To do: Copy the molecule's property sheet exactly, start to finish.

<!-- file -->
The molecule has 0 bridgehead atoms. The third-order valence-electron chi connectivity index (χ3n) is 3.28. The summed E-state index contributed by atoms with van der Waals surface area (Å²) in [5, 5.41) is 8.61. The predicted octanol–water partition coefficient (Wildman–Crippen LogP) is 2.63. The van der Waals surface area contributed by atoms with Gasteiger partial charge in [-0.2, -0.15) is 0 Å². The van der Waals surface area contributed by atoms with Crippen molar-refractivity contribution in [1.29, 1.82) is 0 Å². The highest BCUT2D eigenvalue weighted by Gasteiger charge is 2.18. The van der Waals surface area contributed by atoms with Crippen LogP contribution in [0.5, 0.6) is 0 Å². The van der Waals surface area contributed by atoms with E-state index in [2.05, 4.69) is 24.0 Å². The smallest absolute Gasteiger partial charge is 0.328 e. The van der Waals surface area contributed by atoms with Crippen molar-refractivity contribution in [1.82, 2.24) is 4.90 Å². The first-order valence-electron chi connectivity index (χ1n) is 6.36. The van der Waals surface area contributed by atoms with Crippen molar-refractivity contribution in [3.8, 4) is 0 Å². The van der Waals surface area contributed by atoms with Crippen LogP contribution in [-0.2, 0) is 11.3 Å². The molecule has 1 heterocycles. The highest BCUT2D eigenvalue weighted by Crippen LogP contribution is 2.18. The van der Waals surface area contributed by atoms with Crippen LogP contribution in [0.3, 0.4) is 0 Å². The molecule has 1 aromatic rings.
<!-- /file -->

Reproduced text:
The molecule has 0 bridgehead atoms. The third-order valence-electron chi connectivity index (χ3n) is 3.28. The summed E-state index contributed by atoms with van der Waals surface area (Å²) in [5, 5.41) is 8.61. The predicted octanol–water partition coefficient (Wildman–Crippen LogP) is 2.63. The van der Waals surface area contributed by atoms with Gasteiger partial charge in [-0.2, -0.15) is 0 Å². The van der Waals surface area contributed by atoms with Crippen molar-refractivity contribution in [1.29, 1.82) is 0 Å². The highest BCUT2D eigenvalue weighted by Gasteiger charge is 2.18. The van der Waals surface area contributed by atoms with Crippen LogP contribution in [0.5, 0.6) is 0 Å². The van der Waals surface area contributed by atoms with E-state index in [2.05, 4.69) is 24.0 Å². The smallest absolute Gasteiger partial charge is 0.328 e. The van der Waals surface area contributed by atoms with Crippen molar-refractivity contribution in [1.82, 2.24) is 4.90 Å². The first-order valence-electron chi connectivity index (χ1n) is 6.36. The van der Waals surface area contributed by atoms with Crippen molar-refractivity contribution in [3.8, 4) is 0 Å². The van der Waals surface area contributed by atoms with Crippen LogP contribution in [-0.2, 0) is 11.3 Å². The molecule has 1 heterocycles. The highest BCUT2D eigenvalue weighted by Crippen LogP contribution is 2.18. The van der Waals surface area contributed by atoms with Crippen LogP contribution in [0.3, 0.4) is 0 Å². The molecule has 1 aromatic rings.